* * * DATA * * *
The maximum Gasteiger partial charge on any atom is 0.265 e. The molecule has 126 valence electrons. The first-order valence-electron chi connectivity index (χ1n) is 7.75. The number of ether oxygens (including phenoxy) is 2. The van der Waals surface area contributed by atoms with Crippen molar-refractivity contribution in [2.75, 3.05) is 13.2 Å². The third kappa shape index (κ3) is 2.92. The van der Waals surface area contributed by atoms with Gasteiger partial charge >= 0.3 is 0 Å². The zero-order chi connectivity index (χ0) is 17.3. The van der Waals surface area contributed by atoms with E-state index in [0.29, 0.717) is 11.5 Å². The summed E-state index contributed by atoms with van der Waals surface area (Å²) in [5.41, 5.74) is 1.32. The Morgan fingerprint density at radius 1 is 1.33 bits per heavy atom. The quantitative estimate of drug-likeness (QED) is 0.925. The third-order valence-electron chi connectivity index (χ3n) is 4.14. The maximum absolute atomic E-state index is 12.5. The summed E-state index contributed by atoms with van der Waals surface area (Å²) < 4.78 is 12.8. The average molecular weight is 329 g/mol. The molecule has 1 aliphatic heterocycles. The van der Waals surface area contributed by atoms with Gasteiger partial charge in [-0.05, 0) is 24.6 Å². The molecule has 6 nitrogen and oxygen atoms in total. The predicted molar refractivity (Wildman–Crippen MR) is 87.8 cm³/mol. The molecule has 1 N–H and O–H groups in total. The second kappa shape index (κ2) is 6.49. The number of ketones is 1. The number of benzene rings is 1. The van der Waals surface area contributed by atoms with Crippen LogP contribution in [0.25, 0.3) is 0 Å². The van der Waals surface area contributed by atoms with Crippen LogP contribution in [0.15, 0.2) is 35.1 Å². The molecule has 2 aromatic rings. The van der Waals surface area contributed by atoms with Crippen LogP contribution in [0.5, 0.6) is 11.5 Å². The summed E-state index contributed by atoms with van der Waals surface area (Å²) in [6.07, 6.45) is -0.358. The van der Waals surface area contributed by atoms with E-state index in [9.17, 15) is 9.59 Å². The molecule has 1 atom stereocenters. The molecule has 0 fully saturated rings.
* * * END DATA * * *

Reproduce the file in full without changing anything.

The maximum Gasteiger partial charge on any atom is 0.265 e. The molecule has 126 valence electrons. The first-order valence-electron chi connectivity index (χ1n) is 7.75. The number of ether oxygens (including phenoxy) is 2. The van der Waals surface area contributed by atoms with Crippen molar-refractivity contribution in [2.75, 3.05) is 13.2 Å². The third kappa shape index (κ3) is 2.92. The van der Waals surface area contributed by atoms with Gasteiger partial charge >= 0.3 is 0 Å². The zero-order chi connectivity index (χ0) is 17.3. The van der Waals surface area contributed by atoms with E-state index in [0.29, 0.717) is 11.5 Å². The summed E-state index contributed by atoms with van der Waals surface area (Å²) in [5.41, 5.74) is 1.32. The Morgan fingerprint density at radius 1 is 1.33 bits per heavy atom. The quantitative estimate of drug-likeness (QED) is 0.925. The third-order valence-electron chi connectivity index (χ3n) is 4.14. The maximum absolute atomic E-state index is 12.5. The summed E-state index contributed by atoms with van der Waals surface area (Å²) < 4.78 is 12.8. The average molecular weight is 329 g/mol. The molecule has 1 aliphatic heterocycles. The van der Waals surface area contributed by atoms with Gasteiger partial charge in [-0.05, 0) is 24.6 Å². The molecule has 6 nitrogen and oxygen atoms in total. The predicted molar refractivity (Wildman–Crippen MR) is 87.8 cm³/mol. The molecule has 1 N–H and O–H groups in total. The second kappa shape index (κ2) is 6.49. The number of ketones is 1. The number of benzene rings is 1. The van der Waals surface area contributed by atoms with Crippen LogP contribution in [0.25, 0.3) is 0 Å². The van der Waals surface area contributed by atoms with Crippen LogP contribution in [0.15, 0.2) is 35.1 Å². The molecule has 2 aromatic rings. The van der Waals surface area contributed by atoms with Crippen LogP contribution in [0.5, 0.6) is 11.5 Å². The summed E-state index contributed by atoms with van der Waals surface area (Å²) in [6.07, 6.45) is -0.358. The van der Waals surface area contributed by atoms with E-state index in [9.17, 15) is 9.59 Å². The molecule has 1 atom stereocenters. The molecule has 0 fully saturated rings.